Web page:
This case presents an important question of first impression involving the jurisdiction of the Tax Court. For the year 1976, plaintiff Cherry Hill Township assessed defendant's two apartment buildings at $2,100,000. Defendant taxpayer appealed to the Camden County Board of Taxation seeking a reduction of the assessment to $1,025,000. After a hearing the county board reduced the assessment to $1,900,000. Plaintiff township appealed to the State Division of Tax Appeals requesting a restoration of the original assessment. Defendant did not file a cross appeal or counterclaim seeking a further reduction of the assessment.
The matter was transferred to the Tax Court pursuant to N.J.S.A. 2A:3A-26. At the pretrial conference, plaintiff's attorney advised the court that the township was withdrawing its appeal pursuant to R. 8:3-9. The attorney for defendant objected to a withdrawal of the complaint if such a withdrawal would deprive the court of jurisdiction to determine the assessment for the property for 1976. The court reserved decision on the withdrawal issue until defendant could examine the law on the subject. Defendant subsequently filed a motion seeking an order denying plaintiff's application to dismiss its appeal, or in the alternative permitting defendant to file a cross appeal. The issue presented by the motion is whether the filing of a complaint challenging the amount of a tax assessment gives the court jurisdiction to determine the correct assessment for the property when plaintiff no longer seeks such a determination but defendant, who has sought no affirmative relief, does.
Plaintiff notified the court of the withdrawal of its complaint in reliance upon R. 8:3-9, which provides as follows:
Whether or not a responsive pleading has been filed, a complaint or a counterclaim may be withdrawn at any time prior to the close of the proofs before the Tax Court and thereafter with leave of Court.
Plaintiff contends that the express language of this rule authorizes its withdrawal of the complaint. Plaintiff argues further that defendant would not be prejudiced by a withdrawal because defendant had the opportunity in 1976 to file a timely cross appeal or counterclaim if it had sought a further reduction of the 1976 assessment. Defendant argues, on the other hand, that it has always contended the assessment should have been $1,025,000 and that issue was joined as to the valuation or assessment of the property by the filing of plaintiff's complaint because no responsive pleading is required by the Rules of the Tax Court. R. 8:3-2. Defendant makes an analogy to R. 4:37-1(b) which states that an action shall not be dismissed at the plaintiff's instance against the defendant's objection unless a perfected counterclaim can remain pending for independent adjudication by the court. Defendant argues further that fundamental fairness requires the court to determine an appropriate assessment on a property for which a perfected appeal has been filed. In support of its opposition to the withdrawal of plaintiff's complaint, defendant cites Hackensack v. Rubenstein, 37 N.J. 39, 178 A.2d 625 (1962), Rek Investment Co. v. Newark, 80 N.J. Super. 552, 194 A.2d 368 (App.Div.1963) and Matawan v. Tree Haven Apartments, Inc., 108 N.J. Super. 111, 260 A.2d 235 (App.Div.1969).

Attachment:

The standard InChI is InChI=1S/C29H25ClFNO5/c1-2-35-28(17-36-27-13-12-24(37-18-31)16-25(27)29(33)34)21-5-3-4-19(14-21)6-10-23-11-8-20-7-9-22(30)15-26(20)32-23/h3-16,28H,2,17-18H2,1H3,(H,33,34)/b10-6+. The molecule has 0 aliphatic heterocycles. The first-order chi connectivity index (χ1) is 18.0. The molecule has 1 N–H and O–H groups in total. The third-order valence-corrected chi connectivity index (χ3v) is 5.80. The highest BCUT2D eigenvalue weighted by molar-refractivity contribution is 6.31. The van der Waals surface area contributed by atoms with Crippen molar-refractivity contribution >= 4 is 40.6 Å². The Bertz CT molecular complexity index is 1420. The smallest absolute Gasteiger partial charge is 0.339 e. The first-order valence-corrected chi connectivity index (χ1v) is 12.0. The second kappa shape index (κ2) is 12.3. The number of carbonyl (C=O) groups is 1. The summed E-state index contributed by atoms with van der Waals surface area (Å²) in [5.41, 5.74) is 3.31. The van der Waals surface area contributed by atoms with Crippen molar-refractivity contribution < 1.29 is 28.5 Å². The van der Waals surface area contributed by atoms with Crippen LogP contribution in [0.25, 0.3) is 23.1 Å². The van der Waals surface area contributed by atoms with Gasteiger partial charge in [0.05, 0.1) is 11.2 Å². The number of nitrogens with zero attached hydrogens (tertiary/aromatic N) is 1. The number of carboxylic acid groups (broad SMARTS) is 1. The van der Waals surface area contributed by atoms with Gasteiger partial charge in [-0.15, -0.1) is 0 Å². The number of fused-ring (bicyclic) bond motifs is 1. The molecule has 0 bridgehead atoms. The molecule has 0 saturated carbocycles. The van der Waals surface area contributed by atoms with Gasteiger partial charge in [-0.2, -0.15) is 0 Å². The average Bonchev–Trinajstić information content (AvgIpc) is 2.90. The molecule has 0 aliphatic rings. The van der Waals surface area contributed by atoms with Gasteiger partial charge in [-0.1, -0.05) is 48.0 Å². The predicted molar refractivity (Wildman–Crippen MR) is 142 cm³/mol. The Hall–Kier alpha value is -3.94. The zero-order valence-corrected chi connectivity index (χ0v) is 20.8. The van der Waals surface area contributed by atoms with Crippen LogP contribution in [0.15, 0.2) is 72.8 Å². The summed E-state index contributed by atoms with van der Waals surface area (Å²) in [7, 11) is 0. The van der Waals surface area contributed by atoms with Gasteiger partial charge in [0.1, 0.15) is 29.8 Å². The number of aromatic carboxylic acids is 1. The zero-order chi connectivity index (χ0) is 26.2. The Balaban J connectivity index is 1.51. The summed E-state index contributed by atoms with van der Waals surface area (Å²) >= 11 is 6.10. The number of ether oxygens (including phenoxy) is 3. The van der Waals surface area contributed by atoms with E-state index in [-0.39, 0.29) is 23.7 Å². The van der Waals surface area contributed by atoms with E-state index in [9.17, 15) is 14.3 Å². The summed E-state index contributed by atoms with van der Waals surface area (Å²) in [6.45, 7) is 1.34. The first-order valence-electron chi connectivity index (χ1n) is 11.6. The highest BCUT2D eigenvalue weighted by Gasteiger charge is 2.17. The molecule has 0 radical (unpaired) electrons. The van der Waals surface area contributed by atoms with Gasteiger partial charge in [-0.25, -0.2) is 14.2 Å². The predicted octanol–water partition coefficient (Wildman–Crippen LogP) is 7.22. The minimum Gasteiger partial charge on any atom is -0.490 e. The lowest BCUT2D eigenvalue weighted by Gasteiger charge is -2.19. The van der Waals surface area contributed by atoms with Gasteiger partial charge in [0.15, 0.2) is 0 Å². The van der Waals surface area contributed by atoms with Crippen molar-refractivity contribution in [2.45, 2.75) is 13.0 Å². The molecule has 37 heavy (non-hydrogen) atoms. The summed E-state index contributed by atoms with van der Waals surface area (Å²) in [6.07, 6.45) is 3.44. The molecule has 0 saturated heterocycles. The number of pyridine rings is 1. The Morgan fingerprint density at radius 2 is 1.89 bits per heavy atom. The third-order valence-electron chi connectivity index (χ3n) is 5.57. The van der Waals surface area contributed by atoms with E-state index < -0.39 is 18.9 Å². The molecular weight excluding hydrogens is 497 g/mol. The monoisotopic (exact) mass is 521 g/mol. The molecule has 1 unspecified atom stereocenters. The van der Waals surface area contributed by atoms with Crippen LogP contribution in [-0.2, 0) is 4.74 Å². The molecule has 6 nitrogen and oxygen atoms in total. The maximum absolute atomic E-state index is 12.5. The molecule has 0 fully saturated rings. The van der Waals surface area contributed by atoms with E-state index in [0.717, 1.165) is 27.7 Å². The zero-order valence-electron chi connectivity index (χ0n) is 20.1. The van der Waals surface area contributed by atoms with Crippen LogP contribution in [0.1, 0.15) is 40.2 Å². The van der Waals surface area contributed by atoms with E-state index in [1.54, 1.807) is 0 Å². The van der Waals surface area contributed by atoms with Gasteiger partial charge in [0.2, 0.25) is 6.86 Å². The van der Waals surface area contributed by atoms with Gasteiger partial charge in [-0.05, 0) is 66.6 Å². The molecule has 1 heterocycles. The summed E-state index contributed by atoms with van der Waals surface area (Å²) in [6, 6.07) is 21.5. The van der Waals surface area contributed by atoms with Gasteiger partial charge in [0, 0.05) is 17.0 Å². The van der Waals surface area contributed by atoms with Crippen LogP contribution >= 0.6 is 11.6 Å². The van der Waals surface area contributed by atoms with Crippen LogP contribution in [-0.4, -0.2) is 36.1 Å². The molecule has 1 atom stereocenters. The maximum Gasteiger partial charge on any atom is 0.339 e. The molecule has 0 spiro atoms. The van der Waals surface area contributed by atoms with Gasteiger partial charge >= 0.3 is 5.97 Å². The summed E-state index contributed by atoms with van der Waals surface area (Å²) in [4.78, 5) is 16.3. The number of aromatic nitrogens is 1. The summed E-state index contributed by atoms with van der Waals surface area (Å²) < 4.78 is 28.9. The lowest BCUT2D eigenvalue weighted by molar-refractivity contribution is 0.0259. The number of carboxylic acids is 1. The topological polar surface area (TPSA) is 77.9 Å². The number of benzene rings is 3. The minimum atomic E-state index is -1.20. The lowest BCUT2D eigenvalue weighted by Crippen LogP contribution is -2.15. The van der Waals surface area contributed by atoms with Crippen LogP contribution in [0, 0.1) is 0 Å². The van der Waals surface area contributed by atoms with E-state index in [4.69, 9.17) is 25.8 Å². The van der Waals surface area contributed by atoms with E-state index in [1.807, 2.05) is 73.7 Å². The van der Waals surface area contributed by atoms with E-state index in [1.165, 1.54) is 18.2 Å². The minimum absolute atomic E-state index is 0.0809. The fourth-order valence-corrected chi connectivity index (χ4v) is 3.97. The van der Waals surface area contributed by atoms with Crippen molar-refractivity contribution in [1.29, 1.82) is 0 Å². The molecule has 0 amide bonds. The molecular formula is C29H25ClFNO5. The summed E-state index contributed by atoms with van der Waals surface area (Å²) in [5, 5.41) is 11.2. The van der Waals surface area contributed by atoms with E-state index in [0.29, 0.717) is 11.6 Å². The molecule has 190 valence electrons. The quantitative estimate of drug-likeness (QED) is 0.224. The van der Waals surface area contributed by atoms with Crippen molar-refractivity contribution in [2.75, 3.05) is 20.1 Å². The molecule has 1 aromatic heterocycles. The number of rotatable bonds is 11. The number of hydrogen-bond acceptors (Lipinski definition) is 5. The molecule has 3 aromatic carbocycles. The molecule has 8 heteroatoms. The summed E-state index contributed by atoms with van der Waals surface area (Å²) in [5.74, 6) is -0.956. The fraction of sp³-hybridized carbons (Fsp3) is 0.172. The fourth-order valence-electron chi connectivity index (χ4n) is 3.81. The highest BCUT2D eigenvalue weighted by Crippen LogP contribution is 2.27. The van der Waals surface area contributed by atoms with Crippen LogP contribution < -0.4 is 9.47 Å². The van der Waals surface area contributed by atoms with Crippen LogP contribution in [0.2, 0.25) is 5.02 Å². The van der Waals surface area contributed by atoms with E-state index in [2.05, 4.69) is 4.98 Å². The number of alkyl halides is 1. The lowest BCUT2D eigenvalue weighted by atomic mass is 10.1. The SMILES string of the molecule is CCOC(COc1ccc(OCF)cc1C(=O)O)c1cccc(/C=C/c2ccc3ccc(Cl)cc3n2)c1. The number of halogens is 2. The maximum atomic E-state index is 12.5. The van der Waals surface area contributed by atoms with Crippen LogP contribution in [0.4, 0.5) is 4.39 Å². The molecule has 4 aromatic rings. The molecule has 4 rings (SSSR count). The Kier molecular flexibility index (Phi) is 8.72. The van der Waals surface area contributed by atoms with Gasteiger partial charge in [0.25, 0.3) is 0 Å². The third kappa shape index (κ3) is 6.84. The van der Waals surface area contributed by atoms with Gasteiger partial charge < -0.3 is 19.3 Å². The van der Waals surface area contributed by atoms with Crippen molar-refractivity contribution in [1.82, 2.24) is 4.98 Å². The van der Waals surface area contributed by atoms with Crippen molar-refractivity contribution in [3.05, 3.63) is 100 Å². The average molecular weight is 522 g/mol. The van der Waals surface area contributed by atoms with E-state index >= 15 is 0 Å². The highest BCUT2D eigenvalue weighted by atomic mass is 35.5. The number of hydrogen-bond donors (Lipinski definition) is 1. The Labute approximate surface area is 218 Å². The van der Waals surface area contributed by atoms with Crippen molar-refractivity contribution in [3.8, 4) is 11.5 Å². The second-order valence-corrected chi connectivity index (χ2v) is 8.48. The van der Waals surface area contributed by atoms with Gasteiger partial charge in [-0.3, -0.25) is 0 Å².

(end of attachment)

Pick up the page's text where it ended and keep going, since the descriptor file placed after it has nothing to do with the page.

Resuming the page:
In Hackensack v. Rubenstein, supra, the court dealt with a situation similar to that of the present case. Following an extensive reassessment of realty in the taxing district, many taxpayers appealed to the Bergen County Board of Taxation and obtained reductions of their assessments. As in the present case, the municipality then appealed to the State Division of Tax Appeals for a restoration of the original assessments. The city's appeals were dismissed by the Division for untimely service on the taxpayers. The question before the Supreme Court was whether the Division had erred in dismissing the appeals. The court concluded that the dismissals had been in error and it ordered reinstatement of the city's appeals. Then, in dictum, the court went to say:
We next consider respondents' right to cross appeal if Hackensack's appeal is allowed. Here the taxpayers had no actual notice until after the December 15 deadline that Hackensack would appeal. Thereafter, it would be too late for them to file their own appeals. N.J.S.A. 54:2-35; Rule 16:8-6.130. But this fact does not preclude presentation or consideration of their assertions at the Division hearing. Once the Division obtains jurisdiction, "[r]eview of assessed valuation, by a hearing de novo, is... [its] principal function... in individual tax appeals. On such review the true value of the subject property is the ultimate factual finding.".... Therefore, the taxpayers may introduce evidence that the assessments even as reduced by the County Board were too high. [37 N.J. at 52, 178 A.2d at 631]